Ma Ying-jeou Trip Brings the CCP’s United Front Cultivation of Taiwan Youth Back into the Spotlight
Image Source : Shutterstock
Image Source : Shutterstock
First Published in: Apr.05,2023
In mid-March, former Taiwan President Ma Ying-jeou (馬英九) announced that he would travel to China from March 27–April 7, marking the first time that a former chief executive of the Republic of China (Taiwan, ROC) would set foot in the People’s Republic of China (PRC) since 1949. The stated purpose of the trip was ostensibly personal, with Ma making plans to visit the tombs of ancestors in Hunan Province for the Ching Ming Festival (清明節)—as well as to visit historical sites associated with the history of the Kuomintang (KMT, 國民黨), such as the Sun Yat-sen Memorial in Nanjing and World War II historical sites in Shanghai and Chongqing.
However, as Ma is also a former KMT chairman—who continues to be an influential power broker within the party, as well as an outspoken critic of the Tsai Administration’s policies regarding cross-Strait relations—the announcement inevitably drew speculation and criticism that the trip was also political in nature. Lending credence to these claims, Ma’s trip followed close on the heels of a February visit to the PRC by KMT Vice-Chairman Andrew Hsia (夏立言)—a trip in which Hsia met with senior Chinese Communist Party (CCP) officials, including Politburo Standing Committee (PSC, 中央政治局常委會) member Wang Huning (王滬寧) and Song Tao (宋濤), director of the CCP Central Taiwan Affairs Office (TAO, 中共中央台辦).
While the full agenda of Ma’s trip is unclear, he has held at least some political meetings, such as a March 30 meeting in Wuhan with Song Tao. Ma’s trip is also noteworthy in terms of timing, in that it has overlapped with a 10-day trip by President Tsai Ing-wen (蔡英文) for official visits to Guatemala and Belize, as well as “transit stops” in the United States. Whether the timing was intentional or not, the optics of the two contrasting trips—with Ma on a tour promoting Chinese identity and cross-Strait fence-mending, and Tsai on a visit to shore up ties with diplomatic allies and the United States—have been striking.
Irrespective of the political controversy surrounding Ma’s trip, it contained another element that has received relatively less attention, but is arguably just as significant in terms of understanding the PRC’s united front policies toward Taiwan. Both Taiwan and PRC media have indicated that Ma has been accompanied on his trip by a delegation of Taiwan university students, ostensibly for the purpose of “youth exchange” activities. This latter point is a major focus of the CCP’s united front work directed towards Taiwan, and is worthy of a closer look.
Ma Ying-jeou’s Trip to China and Student “Exchanges”
PRC media has emphasized that alongside the visit by Ma—invariably referred to as a “former Taiwan regional leader” (台灣地區前領導人), rather than “president”—a parallel purpose of the trip would be “exchange between young students and mainland students” (青年學子與大陸學生交流), with Ma being accompanied on his travels by a delegation of university students from Taiwan. Upon landing in Shanghai on March 27, Ma was quoted as stating that: “Apart from going to make offerings to my ancestors, I am also taking Taiwan university students to the mainland for exchanges […] hoping to improve the current cross-Strait atmosphere through the enthusiasm and interaction of young people, so peace can come even faster and sooner to us here.” For its part, the PRC Central Taiwan Office praised the planned exchanges, stating that “[s]trengthening exchange and contacts [between] cross-Strait youth can add new energy to cross-Strait relations and peaceful development, infusing [them] with youthful energy.”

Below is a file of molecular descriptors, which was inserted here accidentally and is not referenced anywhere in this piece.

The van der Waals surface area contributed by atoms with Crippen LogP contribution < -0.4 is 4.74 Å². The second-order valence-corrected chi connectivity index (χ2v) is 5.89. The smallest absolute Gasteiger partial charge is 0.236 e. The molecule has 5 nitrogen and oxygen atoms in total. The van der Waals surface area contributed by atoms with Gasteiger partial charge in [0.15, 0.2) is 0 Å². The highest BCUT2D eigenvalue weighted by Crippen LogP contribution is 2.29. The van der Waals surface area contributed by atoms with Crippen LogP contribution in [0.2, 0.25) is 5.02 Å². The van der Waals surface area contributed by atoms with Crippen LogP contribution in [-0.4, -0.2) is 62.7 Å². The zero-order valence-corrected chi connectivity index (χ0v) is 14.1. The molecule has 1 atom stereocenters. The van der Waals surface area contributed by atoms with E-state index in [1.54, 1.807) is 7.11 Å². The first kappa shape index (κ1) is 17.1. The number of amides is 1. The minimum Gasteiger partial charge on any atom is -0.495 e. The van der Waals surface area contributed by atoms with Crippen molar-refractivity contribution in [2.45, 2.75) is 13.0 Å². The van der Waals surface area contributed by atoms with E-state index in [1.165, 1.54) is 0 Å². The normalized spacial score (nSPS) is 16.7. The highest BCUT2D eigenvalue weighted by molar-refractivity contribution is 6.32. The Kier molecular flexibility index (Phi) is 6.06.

The student delegation accompanying Ma Ying-jeou’s trip reportedly consists of university students affiliated with the “Big Nine Academy” (大九學堂), an initiative sponsored by the Ma Ying-jeou Foundation (MYJF, 馬英九基金會). The program is open for applications from university students who “identify with the Republic of China, with enthusiasm for public service,” and is intended to “encourage youthful friends to participate in public policy, [and] develop leadership talent.” Prior to Ma’s departure, MYJF Executive Director Hsiao Hsu-tsen (蕭旭岑) commented that the trip was non-political in nature, and that “[t]he purpose of the former president’s first trip to China is to honor his ancestors and give Taiwanese students an opportunity to meet with their Chinese counterparts.” Thus far, the MYJF itself appears to have offered little further information regarding the student exchange activities held in conjunction with Ma’s trip.
For their part, PRC media outlets have offered very limited details, with the Global Times indicating that the Taiwan student delegation consisted of about 30 members of the “Big Nine Academy,” who would engage in discussion seminars and other exchange activities with students from Wuhan University (武漢大學), Hunan University (湖南大學), and Fudan University (復旦大學) in Shanghai. PRC media coverage of Ma’s sojourn in Wuhan and its environs mentioned aspects of Ma’s visit—including a cruise on the Yangtze River, a visit to an exhibition touting Wuhan’s success in battling the COVID-19 epidemic, and a visit to the Xinhai Revolution – Wuchang Uprising Memorial Hall (辛亥革命武昌起義紀念館). This coverage also mentioned a student forum at Wuhan University, with descriptions that were long on sloganeering—“the more we engage in contact, the more we develop friendly feelings” (“多一份接觸,就多一份情誼”)—but devoid of details regarding the agenda, or any substantive discussion as to what the students may have actually discussed in the course of their “exchange.”